Ruthless ‘Boss of Bosses’ spent two years on the run, but now faces 11 more years in prison.
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An Italian mafia boss who was on the lam after being mistakenly released from prison in 2019 has been arrested in Spain, where he was living under the radar with fake documents.
Domenico Paviglianiti, who was a leader of the ‘Ndrangheta mafia clan, was arrested as part of a joint investigation by the Italian and Spanish police in Madrid on Aug. 5.
Now 60, Paviglianiti was known as the “Boss of Bosses” in the 1980s and 1990s, when he was a high-ranking leader of the notorious crime syndicate from the southern Italian region of Calabria.
The ‘Ndrangheta — which translates to “a courageous and brave man” — still operates in parts of the Italian regions of Lombardy and Calabria, as well as in South America, where it is involved in international drug trafficking, according to a U.S. Department of Justice report on the group.
The Spanish police said Paviglianiti was sentenced to 30 years in prison in 2005 for murdering a man.
However, his lawyers got him off by lodging a successful appeal against his extradition to Spain, as he was serving a life sentence for crimes, including murder and drug trafficking, in his home country at the time.
Paviglianiti was originally arrested in Spain in 1996 and extradited to Italy three years later. However, his sentence came to an end in 2019 after he was released on a technicality later found to be erroneous.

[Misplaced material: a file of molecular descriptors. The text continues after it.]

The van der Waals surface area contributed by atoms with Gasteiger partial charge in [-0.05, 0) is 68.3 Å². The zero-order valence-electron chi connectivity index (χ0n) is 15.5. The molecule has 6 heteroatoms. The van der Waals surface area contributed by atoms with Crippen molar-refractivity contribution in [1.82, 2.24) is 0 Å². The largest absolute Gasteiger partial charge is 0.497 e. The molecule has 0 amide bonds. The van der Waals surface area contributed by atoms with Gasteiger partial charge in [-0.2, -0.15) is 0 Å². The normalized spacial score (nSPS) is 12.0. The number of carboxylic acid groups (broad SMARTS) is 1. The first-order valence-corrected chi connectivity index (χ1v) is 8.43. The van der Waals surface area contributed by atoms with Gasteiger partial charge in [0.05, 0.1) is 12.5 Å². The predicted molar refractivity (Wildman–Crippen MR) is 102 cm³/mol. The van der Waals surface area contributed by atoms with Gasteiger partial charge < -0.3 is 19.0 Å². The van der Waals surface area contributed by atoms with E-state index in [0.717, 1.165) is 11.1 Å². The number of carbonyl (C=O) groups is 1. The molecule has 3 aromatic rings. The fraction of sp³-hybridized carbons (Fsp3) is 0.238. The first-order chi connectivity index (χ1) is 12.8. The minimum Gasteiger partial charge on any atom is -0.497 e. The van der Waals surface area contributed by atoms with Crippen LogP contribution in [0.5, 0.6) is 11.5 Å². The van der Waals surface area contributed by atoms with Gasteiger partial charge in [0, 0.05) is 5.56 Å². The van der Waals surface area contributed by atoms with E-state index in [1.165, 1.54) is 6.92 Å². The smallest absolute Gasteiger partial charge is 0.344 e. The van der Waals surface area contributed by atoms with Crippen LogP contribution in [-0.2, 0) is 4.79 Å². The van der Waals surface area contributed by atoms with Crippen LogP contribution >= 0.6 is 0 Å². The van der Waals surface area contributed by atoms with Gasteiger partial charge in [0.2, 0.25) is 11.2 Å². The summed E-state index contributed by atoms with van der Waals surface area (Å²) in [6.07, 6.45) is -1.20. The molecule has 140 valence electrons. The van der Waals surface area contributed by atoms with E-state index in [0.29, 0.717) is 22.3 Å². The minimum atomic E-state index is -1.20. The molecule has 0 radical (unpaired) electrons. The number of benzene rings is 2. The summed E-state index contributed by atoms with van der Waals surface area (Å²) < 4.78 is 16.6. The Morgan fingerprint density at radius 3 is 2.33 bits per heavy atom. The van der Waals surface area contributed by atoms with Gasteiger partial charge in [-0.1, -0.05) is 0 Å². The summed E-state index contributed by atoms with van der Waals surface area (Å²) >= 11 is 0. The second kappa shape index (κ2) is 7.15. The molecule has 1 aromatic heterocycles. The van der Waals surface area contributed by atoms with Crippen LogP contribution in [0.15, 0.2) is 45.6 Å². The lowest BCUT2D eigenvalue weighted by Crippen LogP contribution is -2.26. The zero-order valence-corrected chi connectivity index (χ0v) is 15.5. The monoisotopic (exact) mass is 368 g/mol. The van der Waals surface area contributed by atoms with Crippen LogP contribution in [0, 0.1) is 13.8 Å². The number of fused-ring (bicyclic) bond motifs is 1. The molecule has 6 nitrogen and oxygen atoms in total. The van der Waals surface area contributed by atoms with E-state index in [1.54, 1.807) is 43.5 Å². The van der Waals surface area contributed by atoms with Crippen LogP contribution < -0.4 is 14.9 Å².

Once released, he fled to Spain, staying with relatives in Barcelona before later moving to Madrid, where he remained under the radar.
At the time of his most recent arrest, Paviglianiti was reportedly carrying fake Portuguese documents, almost 6,000 euros (about $7,000) in cash and six mobile phones.
He was sought by the police because he still had 11 years of a 16-year prison sentence in Italy to serve.
It was not immediately known if he will be sent back to Italy or remain imprisoned in Spain.
The share of illicit markets and the criminal methods used by the ‘ndrangheta that Paviglianiti was part of are just as extensive and ruthless as those employed by the Sicilian mafia, the Department of Justice’s report on the group says.
“Their political influence, willingness to use violence and infiltration of legitimate businesses are significant,” according to the DOJ’s report. “There is some evidence that ‘ndrangheta has cooperated with Cosa Nostra in terrorist acts to intimidate the government into softening its attacks on organized crime in Italy.”
Edited by Matthew B. Hall and Fern Siegel